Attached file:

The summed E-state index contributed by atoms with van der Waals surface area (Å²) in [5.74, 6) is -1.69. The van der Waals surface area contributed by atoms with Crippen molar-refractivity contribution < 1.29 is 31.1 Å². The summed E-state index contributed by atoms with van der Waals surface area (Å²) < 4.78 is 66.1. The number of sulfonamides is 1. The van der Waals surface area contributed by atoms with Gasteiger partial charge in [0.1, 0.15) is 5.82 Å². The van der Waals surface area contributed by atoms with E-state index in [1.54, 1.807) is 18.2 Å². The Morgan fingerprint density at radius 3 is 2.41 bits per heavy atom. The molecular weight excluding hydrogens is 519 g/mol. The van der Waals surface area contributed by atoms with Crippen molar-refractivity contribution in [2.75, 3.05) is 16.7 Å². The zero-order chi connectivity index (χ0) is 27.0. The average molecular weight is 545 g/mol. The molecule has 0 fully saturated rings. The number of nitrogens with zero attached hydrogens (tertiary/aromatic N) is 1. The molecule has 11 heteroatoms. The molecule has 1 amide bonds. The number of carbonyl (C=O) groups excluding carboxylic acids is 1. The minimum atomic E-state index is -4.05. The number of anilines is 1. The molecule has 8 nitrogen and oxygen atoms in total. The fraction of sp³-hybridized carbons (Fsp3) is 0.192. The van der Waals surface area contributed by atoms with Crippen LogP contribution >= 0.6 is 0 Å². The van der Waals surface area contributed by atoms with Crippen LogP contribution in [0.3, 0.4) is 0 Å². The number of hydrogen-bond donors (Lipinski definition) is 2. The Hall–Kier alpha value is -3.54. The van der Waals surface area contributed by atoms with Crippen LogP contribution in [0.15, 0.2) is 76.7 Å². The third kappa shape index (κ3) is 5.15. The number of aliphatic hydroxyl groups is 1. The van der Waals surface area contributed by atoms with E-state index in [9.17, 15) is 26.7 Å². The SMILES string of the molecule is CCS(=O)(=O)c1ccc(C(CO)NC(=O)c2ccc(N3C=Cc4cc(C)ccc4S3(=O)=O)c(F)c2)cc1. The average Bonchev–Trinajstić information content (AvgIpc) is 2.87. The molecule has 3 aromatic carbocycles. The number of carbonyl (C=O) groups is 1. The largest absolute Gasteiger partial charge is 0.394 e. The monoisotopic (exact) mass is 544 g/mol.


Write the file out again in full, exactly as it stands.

The summed E-state index contributed by atoms with van der Waals surface area (Å²) in [5.74, 6) is -1.69. The van der Waals surface area contributed by atoms with Crippen molar-refractivity contribution < 1.29 is 31.1 Å². The summed E-state index contributed by atoms with van der Waals surface area (Å²) < 4.78 is 66.1. The number of sulfonamides is 1. The van der Waals surface area contributed by atoms with Gasteiger partial charge in [0.1, 0.15) is 5.82 Å². The van der Waals surface area contributed by atoms with E-state index in [1.54, 1.807) is 18.2 Å². The Morgan fingerprint density at radius 3 is 2.41 bits per heavy atom. The molecular weight excluding hydrogens is 519 g/mol. The van der Waals surface area contributed by atoms with Crippen molar-refractivity contribution in [2.75, 3.05) is 16.7 Å². The zero-order chi connectivity index (χ0) is 27.0. The average molecular weight is 545 g/mol. The molecule has 0 fully saturated rings. The number of nitrogens with zero attached hydrogens (tertiary/aromatic N) is 1. The molecule has 11 heteroatoms. The molecule has 1 amide bonds. The number of carbonyl (C=O) groups excluding carboxylic acids is 1. The minimum atomic E-state index is -4.05. The number of anilines is 1. The molecule has 8 nitrogen and oxygen atoms in total. The fraction of sp³-hybridized carbons (Fsp3) is 0.192. The van der Waals surface area contributed by atoms with Crippen LogP contribution >= 0.6 is 0 Å². The van der Waals surface area contributed by atoms with Crippen LogP contribution in [0.3, 0.4) is 0 Å². The number of hydrogen-bond donors (Lipinski definition) is 2. The Hall–Kier alpha value is -3.54. The van der Waals surface area contributed by atoms with Crippen LogP contribution in [0.15, 0.2) is 76.7 Å². The third kappa shape index (κ3) is 5.15. The number of aliphatic hydroxyl groups is 1. The van der Waals surface area contributed by atoms with E-state index in [9.17, 15) is 26.7 Å². The SMILES string of the molecule is CCS(=O)(=O)c1ccc(C(CO)NC(=O)c2ccc(N3C=Cc4cc(C)ccc4S3(=O)=O)c(F)c2)cc1. The average Bonchev–Trinajstić information content (AvgIpc) is 2.87. The molecule has 3 aromatic carbocycles. The number of carbonyl (C=O) groups is 1. The largest absolute Gasteiger partial charge is 0.394 e. The monoisotopic (exact) mass is 544 g/mol.